According to the U.S. Coast Guard, education is the key to preventing boating accidents. Last year, 80 percent of all boating fatalities occurred on boats where the operator had not completed a boating safety course.
Although collision with another boat is the most reported type of accident - hurricanes, theft and fire also pose a significant threat to boat owners. In fact, over 40 million dollars worth of boats are stolen each year, according to the National Insurance Crime Bureau.
To be a safer boater, the U.S. Coast Guard suggests that you:
-Get a free vessel safety check by calling 1-800-368-5647 or visiting http://www.vesselsafetycheck.org.
-Monitor the weather forecast and let someone know where you're going and when to expect you.
-Check engine, fuel, electrical and steering systems, especially for exhaust-system leaks.
-Keep marine-type fire extinguishers accessible and in condition for immediate use. Make sure they are matched to the size and type of the boat.
-Equip the vessel with required navigation lights and with a whistle, horn or bell. Consider additional safety devices, such as a paddle or oars, a first-aid kit, a supply of fresh water, a tool kit and spare parts, a flashlight, flares and a radio.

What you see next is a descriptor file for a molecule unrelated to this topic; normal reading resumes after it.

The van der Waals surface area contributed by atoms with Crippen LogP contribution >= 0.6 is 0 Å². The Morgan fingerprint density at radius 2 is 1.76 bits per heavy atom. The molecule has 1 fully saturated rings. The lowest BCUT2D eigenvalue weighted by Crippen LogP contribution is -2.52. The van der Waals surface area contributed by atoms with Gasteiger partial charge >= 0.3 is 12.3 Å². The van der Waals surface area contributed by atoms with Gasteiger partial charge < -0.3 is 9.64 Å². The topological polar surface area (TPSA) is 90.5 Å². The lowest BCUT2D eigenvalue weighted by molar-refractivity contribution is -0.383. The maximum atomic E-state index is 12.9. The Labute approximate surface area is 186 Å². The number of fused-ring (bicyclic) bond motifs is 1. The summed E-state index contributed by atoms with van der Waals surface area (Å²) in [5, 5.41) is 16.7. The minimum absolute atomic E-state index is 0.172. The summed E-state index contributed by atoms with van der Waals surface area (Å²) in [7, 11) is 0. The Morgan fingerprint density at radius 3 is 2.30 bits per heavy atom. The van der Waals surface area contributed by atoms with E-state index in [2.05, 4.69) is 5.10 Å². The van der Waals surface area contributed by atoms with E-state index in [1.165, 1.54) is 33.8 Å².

-Make sure that every person on board the boat wears a life jacket and don't permit riding on the bow, seatbacks or gunwales. Every year, 80 percent boater fatalities are attributed to a missing life jacket.
-Never boat under the influence. In 2001, alcohol was involved in more than one third of all boating fatalities.
Boaters can get more information about insurance coverage by accessing I.I.I.'s Web site at http://www.iii.org or calling their insurance professional. Information on how to protect a boat from theft can be found at the National Insurance Crime Bureau's Web site at http://www.nicb.org.